I would think that the US would have a little sway when it came to Kuwait but if I were Kuwait I would make these SH very special because they are likely to be the last ones flying.

  28. #148
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    Quote Originally Posted by MSphere View Post
    Lukos, I thought only Chuck Norris was able to debunk a claim before I have made one..
    So why argue with someone when you agree with them?

  29. #149
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    Quote Originally Posted by lukos View Post
    So why argue with someone when you agree with them?
    I find it almost impossible to agree with you on anything regd. Typhoon vs rest of the world. I do like Typhoon a lot but IMHO it isn't the aircraft you're claiming it to be..

    At the same time, I do agree on most geopolitical views you have provided on this forum. I rest my case here...

  30. #150
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    Quote Originally Posted by lukos View Post
    So everyone's investing tons of cash in a useless technology again? .../... I know the advantages of AESA, that's why when someone says it doesn't offer significant mission advantages, I immediately question what the details of those missions were, and so far you have come up blank.
    As BIO has pointed out, the main driver for AESA was not performance, but reliability. This thing just saves tons of cash on maintenance of the repositioner/swashplate (not the Captor-E, though). I vaguely remember a claim that the calculated reliability of a fixed AESA antenna was so good that they could simply seal the radome for the life time of the aircraft as the few failed T/R modules throughout the service life would not affect performance in any way.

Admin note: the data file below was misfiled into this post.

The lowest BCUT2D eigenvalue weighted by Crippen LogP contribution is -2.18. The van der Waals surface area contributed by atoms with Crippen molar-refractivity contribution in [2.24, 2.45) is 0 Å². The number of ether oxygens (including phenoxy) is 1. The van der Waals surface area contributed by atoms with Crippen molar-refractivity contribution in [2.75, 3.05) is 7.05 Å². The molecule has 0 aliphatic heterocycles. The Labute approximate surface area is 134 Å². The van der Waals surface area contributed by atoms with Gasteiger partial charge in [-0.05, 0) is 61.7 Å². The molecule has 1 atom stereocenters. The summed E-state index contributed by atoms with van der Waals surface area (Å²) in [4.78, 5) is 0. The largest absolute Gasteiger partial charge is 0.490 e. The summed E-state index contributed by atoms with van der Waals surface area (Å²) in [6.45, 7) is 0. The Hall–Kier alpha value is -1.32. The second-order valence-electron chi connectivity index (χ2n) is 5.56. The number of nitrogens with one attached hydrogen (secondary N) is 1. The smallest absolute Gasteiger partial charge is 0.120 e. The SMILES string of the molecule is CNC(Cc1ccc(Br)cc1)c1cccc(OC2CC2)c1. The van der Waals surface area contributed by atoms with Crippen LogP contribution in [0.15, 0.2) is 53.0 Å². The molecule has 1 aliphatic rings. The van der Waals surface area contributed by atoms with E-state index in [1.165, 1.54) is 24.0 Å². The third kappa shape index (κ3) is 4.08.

Quote Originally Posted by lukos View Post
    Scheduled for 2019, with Mk1 in 2017.
    There won't be a single AESA Captor in service anywhere in 2017. There are no fixed contracts, no orders, no budgetary commitment from partner nations, nothing.. All you got is a request for integration on a Typhoon, right.. One functional prototype with old back-end flying on IPA5, that's nice.. But it's 30+ AESAed Typhoons in LW or AMI service what really counts..

    Similarly, I cannot see any Captor-E Mk2 in RAF service by 2019. This radar doesn't even exist as we speak. There is not even a BAC plane with that thing onboard, let alone a Typhoon testbed. How do you want to finalize development, apply software for new announced capabilities, do the testing, integration, integration with weapons, and produce those in four years is beyond me.. My best bet is 2023 service introduction, 2026-7 full spectrum of capabilities.

    And please, restrain from quoting the same ARMADA article again, I have already read it and made my own opinion about the dates presented there. Thanks..